You’re straining for the last few reps of your heavy bench dips when suddenly, you leak urine. You feel the wetness in your underwear but must do the last rep.

Not too many people at a gym do bench dips with more than 45 pounds on their lap.

But on occasion, you might see someone doing this: a stack of plates on their thighs, while their legs are extended out in front, feet on a second bench.

Dips are a great exercise for building the triceps, while the shoulders are secondary movers.

One day I was bench dipping with three 35-pound plates on my lap. Before I was done with the grueling set, I felt a little urine leak into my panties as I strained on the “positive” phase of a rep.

I can’t be the only person to have experienced this. I’m sure it’s also happened to people doing heavily weighted bar dips as well.

Urine Leaking During Lifting Weights

“This is a type of stress incontinence,” says Dr. David Beatty, MD, a retired general practitioner with 30+ years of experience and an instructor of general medicine for 20 years.

“In a susceptible person anything that raises intra-abdominal pressure can cause urinary leakage.

“Coughing, sneezing, jumping, straining or lifting heavy weights can all do this.

“When doing heavy bench dips the abdominal muscles tense, raising the pressure around the bladder, sometimes squeezing out some urine.”

Look at the bright side: At least this doesn’t happen while you’re out with friends or in a movie theatre.

Who gets stress incontinence?

“Stress incontinence is much more common in women,” says Dr. Beatty. “Women have a much shorter urethra — the tube draining the bladder to the perineum.

“It occurs with weakening or damage to the pelvic floor muscles and the urethral sphincter.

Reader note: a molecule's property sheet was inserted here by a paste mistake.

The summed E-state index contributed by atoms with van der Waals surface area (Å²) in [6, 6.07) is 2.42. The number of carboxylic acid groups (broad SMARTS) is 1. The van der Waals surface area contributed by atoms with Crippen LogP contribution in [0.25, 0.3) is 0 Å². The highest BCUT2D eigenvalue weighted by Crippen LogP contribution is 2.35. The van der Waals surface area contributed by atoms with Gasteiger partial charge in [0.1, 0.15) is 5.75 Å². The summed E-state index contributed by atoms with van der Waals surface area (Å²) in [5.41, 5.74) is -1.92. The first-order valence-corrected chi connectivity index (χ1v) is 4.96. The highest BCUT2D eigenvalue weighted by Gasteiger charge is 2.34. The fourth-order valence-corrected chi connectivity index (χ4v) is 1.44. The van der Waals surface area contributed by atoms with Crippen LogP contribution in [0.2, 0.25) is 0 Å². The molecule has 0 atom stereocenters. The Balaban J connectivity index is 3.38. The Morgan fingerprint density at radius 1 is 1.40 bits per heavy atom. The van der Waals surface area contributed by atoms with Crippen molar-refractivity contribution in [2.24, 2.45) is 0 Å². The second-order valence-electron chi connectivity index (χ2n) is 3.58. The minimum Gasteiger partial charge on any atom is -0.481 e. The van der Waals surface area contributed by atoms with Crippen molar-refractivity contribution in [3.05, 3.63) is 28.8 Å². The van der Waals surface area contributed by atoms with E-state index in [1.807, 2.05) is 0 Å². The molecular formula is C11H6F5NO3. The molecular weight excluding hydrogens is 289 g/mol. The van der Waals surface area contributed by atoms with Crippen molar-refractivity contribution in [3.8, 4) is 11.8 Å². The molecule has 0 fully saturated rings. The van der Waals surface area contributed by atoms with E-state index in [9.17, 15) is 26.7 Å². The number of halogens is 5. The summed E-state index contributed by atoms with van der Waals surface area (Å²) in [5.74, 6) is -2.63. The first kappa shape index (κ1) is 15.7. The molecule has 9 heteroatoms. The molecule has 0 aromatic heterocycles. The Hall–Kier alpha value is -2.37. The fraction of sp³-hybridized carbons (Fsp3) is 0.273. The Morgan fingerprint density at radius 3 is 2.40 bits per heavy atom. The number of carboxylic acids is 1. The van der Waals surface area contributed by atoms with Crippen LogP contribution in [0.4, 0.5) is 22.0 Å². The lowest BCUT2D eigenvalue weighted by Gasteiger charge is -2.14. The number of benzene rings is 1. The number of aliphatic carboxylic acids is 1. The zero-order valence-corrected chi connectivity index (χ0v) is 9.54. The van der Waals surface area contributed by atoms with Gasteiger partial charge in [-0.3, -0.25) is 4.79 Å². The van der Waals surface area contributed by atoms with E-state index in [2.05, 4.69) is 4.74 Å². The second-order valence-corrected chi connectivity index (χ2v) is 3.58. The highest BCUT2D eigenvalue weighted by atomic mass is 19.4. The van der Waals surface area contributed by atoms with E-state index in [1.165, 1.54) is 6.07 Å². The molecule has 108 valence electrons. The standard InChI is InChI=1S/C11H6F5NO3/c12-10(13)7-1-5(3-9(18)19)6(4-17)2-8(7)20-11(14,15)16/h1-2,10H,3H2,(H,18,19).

“Pregnancy and vaginal delivery are often responsible.” However, a woman who has never had a pregnancy can still experience incontinence during a heavy lift.


Dr. Beatty also points out that higher susceptibility can result from prolapse of the uterine or vaginal wall.

“The bladder neck can be dragged down by the altered anatomy, changing the position of and weakening the urethral sphincter,” he explains.

“Doing bench dips will tend to force the uterus and bladder downwards, simulating this. Prolapse can also make it harder for the bladder to empty completely.”

Other Risk Factors

A fistula, which is an abnormal channel that runs from one’s bladder to elsewhere such as the vagina, may be present since birth.

This can make a person more prone to a little episode of incontinence while pushing hard to complete a bench dip repetition.

“Obesity increases the risk of incontinence,” says Dr. Beatty, though it’s extremely unlikely that an obese person would be doing weighted bench dips or even body-only bench dips.

“Neurological problems, like MS, can affect the nervous control of bladder emptying.

“Incontinence becomes more prevalent with advancing age and is more likely with a family history.

“Structural problems. like large fibroids, ovarian cysts, tumors or even very severe constipation, can affect bladder control.”

If you leak urine while doing particularly difficult weightlifting exercises such as heavily loaded bench dips, you should not jump to the conclusion that you might have a tumor.

Incontinence from straining during a heavy workout can occur in a perfectly healthy individual.

In fact, nobody knows just how prevalent this is, because it’s not something that’s going to be readily discussed in the locker room or between two people warming down side-by-side on treadmills after their kickass weight workout.

Few people will go, “Hey bro, I peed in the middle of one of my sets.” Instead, affected individuals will usually quietly head to the bathroom right after the set.

Solutions to Peeing from Heavy Lifting

“If you are prone to this problem I would advise passing urine before your workout,” says Dr. Beatty.

“Maybe even try going twice in the 15 minutes or so before exercise — double micturition — then, if you are one of the people who doesn’t completely empty the bladder, you have two chances to drain it fully.”

You may also want to wear a panty liner for the offending exercise.

Dr. Beatty has worked in primary medicine, surgery, accident and emergency, OBGYN, pediatrics and chronic disease management. He is the Doctor of Medicine for Strong Home Gym.
Lorra Garrick has been covering medical, fitness and cybersecurity topics for many years, having written thousands of articles for print magazines and websites, including as a ghostwriter. She’s also a former ACE-certified personal trainer.